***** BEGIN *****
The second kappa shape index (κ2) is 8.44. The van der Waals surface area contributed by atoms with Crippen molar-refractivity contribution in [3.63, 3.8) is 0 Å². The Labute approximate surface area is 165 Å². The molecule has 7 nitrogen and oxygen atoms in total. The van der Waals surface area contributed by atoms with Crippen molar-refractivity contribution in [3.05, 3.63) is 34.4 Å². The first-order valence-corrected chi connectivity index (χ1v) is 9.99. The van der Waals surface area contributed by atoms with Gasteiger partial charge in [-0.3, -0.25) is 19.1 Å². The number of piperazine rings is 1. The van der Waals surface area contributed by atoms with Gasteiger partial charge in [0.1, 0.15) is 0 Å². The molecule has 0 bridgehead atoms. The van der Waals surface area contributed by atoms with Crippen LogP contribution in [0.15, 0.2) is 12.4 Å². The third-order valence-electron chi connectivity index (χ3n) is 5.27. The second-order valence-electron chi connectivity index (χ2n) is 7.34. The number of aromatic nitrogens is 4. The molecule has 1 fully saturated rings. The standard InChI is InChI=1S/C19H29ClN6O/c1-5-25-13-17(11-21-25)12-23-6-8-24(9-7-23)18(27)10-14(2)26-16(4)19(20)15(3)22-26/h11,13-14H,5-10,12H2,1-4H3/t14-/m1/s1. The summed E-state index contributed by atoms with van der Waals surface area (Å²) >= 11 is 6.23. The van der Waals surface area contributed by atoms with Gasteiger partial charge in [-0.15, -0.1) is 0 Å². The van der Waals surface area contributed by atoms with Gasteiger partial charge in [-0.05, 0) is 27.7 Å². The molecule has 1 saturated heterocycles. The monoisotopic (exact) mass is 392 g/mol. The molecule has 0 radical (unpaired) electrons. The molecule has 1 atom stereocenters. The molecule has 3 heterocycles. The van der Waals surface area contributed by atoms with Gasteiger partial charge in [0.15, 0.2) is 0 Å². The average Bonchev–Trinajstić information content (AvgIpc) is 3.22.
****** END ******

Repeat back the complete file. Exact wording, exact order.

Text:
The second kappa shape index (κ2) is 8.44. The van der Waals surface area contributed by atoms with Crippen molar-refractivity contribution in [3.63, 3.8) is 0 Å². The Labute approximate surface area is 165 Å². The molecule has 7 nitrogen and oxygen atoms in total. The van der Waals surface area contributed by atoms with Crippen molar-refractivity contribution in [3.05, 3.63) is 34.4 Å². The first-order valence-corrected chi connectivity index (χ1v) is 9.99. The van der Waals surface area contributed by atoms with Gasteiger partial charge in [-0.3, -0.25) is 19.1 Å². The number of piperazine rings is 1. The van der Waals surface area contributed by atoms with Gasteiger partial charge in [0.1, 0.15) is 0 Å². The molecule has 0 bridgehead atoms. The van der Waals surface area contributed by atoms with Crippen LogP contribution in [0.15, 0.2) is 12.4 Å². The third-order valence-electron chi connectivity index (χ3n) is 5.27. The second-order valence-electron chi connectivity index (χ2n) is 7.34. The number of aromatic nitrogens is 4. The molecule has 1 fully saturated rings. The standard InChI is InChI=1S/C19H29ClN6O/c1-5-25-13-17(11-21-25)12-23-6-8-24(9-7-23)18(27)10-14(2)26-16(4)19(20)15(3)22-26/h11,13-14H,5-10,12H2,1-4H3/t14-/m1/s1. The summed E-state index contributed by atoms with van der Waals surface area (Å²) >= 11 is 6.23. The van der Waals surface area contributed by atoms with Gasteiger partial charge in [-0.15, -0.1) is 0 Å². The van der Waals surface area contributed by atoms with Gasteiger partial charge in [-0.05, 0) is 27.7 Å². The molecule has 1 saturated heterocycles. The monoisotopic (exact) mass is 392 g/mol. The molecule has 0 radical (unpaired) electrons. The molecule has 1 atom stereocenters. The molecule has 3 heterocycles. The van der Waals surface area contributed by atoms with Gasteiger partial charge in [0.15, 0.2) is 0 Å². The average Bonchev–Trinajstić information content (AvgIpc) is 3.22.